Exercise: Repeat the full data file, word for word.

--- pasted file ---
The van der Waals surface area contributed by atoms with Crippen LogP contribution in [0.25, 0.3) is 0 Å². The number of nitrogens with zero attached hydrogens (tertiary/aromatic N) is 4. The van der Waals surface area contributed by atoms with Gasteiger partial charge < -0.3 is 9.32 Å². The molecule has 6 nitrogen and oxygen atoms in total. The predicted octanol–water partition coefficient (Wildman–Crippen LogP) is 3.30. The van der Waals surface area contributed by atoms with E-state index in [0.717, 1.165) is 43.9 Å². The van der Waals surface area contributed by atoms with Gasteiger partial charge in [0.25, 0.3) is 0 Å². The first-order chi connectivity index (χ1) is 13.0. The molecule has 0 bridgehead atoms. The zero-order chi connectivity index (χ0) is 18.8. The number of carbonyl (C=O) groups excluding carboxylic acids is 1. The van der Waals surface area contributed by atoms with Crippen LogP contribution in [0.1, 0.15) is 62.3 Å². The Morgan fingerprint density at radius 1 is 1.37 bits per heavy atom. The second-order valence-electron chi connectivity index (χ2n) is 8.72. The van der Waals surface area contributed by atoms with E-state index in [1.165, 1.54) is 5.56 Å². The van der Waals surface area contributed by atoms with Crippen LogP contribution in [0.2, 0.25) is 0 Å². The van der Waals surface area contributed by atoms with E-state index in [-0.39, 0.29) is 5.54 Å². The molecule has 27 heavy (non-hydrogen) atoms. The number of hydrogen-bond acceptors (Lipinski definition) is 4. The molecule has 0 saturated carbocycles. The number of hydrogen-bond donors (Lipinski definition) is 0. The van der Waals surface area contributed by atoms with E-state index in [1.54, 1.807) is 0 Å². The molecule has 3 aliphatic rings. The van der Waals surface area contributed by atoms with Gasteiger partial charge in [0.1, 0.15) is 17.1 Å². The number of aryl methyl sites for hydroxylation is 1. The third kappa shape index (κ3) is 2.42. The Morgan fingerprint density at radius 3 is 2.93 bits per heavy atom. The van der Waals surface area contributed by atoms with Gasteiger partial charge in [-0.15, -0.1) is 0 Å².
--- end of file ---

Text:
The van der Waals surface area contributed by atoms with Crippen LogP contribution in [0.25, 0.3) is 0 Å². The number of nitrogens with zero attached hydrogens (tertiary/aromatic N) is 4. The van der Waals surface area contributed by atoms with Gasteiger partial charge < -0.3 is 9.32 Å². The molecule has 6 nitrogen and oxygen atoms in total. The predicted octanol–water partition coefficient (Wildman–Crippen LogP) is 3.30. The van der Waals surface area contributed by atoms with E-state index in [0.717, 1.165) is 43.9 Å². The van der Waals surface area contributed by atoms with Gasteiger partial charge in [0.25, 0.3) is 0 Å². The first-order chi connectivity index (χ1) is 13.0. The molecule has 0 bridgehead atoms. The zero-order chi connectivity index (χ0) is 18.8. The number of carbonyl (C=O) groups excluding carboxylic acids is 1. The van der Waals surface area contributed by atoms with Crippen LogP contribution in [0.1, 0.15) is 62.3 Å². The Morgan fingerprint density at radius 1 is 1.37 bits per heavy atom. The second-order valence-electron chi connectivity index (χ2n) is 8.72. The van der Waals surface area contributed by atoms with E-state index in [1.165, 1.54) is 5.56 Å². The van der Waals surface area contributed by atoms with Crippen LogP contribution in [0.2, 0.25) is 0 Å². The van der Waals surface area contributed by atoms with E-state index in [-0.39, 0.29) is 5.54 Å². The molecule has 27 heavy (non-hydrogen) atoms. The number of hydrogen-bond acceptors (Lipinski definition) is 4. The molecule has 0 saturated carbocycles. The number of hydrogen-bond donors (Lipinski definition) is 0. The van der Waals surface area contributed by atoms with E-state index in [1.54, 1.807) is 0 Å². The molecule has 3 aliphatic rings. The van der Waals surface area contributed by atoms with Gasteiger partial charge in [0.1, 0.15) is 17.1 Å². The number of aryl methyl sites for hydroxylation is 1. The third kappa shape index (κ3) is 2.42. The Morgan fingerprint density at radius 3 is 2.93 bits per heavy atom. The van der Waals surface area contributed by atoms with Gasteiger partial charge in [-0.15, -0.1) is 0 Å².